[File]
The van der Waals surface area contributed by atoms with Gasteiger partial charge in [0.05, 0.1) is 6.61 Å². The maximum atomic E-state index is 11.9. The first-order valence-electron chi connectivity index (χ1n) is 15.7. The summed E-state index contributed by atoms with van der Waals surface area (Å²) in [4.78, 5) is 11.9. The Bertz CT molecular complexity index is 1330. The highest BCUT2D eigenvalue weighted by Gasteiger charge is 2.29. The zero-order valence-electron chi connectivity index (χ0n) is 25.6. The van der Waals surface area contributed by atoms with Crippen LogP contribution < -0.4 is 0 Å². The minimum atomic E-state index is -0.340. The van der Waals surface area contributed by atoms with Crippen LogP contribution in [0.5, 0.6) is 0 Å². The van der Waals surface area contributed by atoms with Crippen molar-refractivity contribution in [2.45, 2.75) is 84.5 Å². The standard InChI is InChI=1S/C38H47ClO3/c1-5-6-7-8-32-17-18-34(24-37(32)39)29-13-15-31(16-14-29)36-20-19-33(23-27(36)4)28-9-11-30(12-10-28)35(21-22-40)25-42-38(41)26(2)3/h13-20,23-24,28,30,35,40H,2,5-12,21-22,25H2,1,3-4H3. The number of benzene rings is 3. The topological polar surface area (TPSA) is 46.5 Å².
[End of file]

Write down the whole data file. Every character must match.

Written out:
The van der Waals surface area contributed by atoms with Gasteiger partial charge in [0.05, 0.1) is 6.61 Å². The maximum atomic E-state index is 11.9. The first-order valence-electron chi connectivity index (χ1n) is 15.7. The summed E-state index contributed by atoms with van der Waals surface area (Å²) in [4.78, 5) is 11.9. The Bertz CT molecular complexity index is 1330. The highest BCUT2D eigenvalue weighted by Gasteiger charge is 2.29. The zero-order valence-electron chi connectivity index (χ0n) is 25.6. The van der Waals surface area contributed by atoms with Crippen LogP contribution < -0.4 is 0 Å². The minimum atomic E-state index is -0.340. The van der Waals surface area contributed by atoms with Crippen LogP contribution in [0.5, 0.6) is 0 Å². The van der Waals surface area contributed by atoms with Crippen molar-refractivity contribution in [2.45, 2.75) is 84.5 Å². The standard InChI is InChI=1S/C38H47ClO3/c1-5-6-7-8-32-17-18-34(24-37(32)39)29-13-15-31(16-14-29)36-20-19-33(23-27(36)4)28-9-11-30(12-10-28)35(21-22-40)25-42-38(41)26(2)3/h13-20,23-24,28,30,35,40H,2,5-12,21-22,25H2,1,3-4H3. The number of benzene rings is 3. The topological polar surface area (TPSA) is 46.5 Å².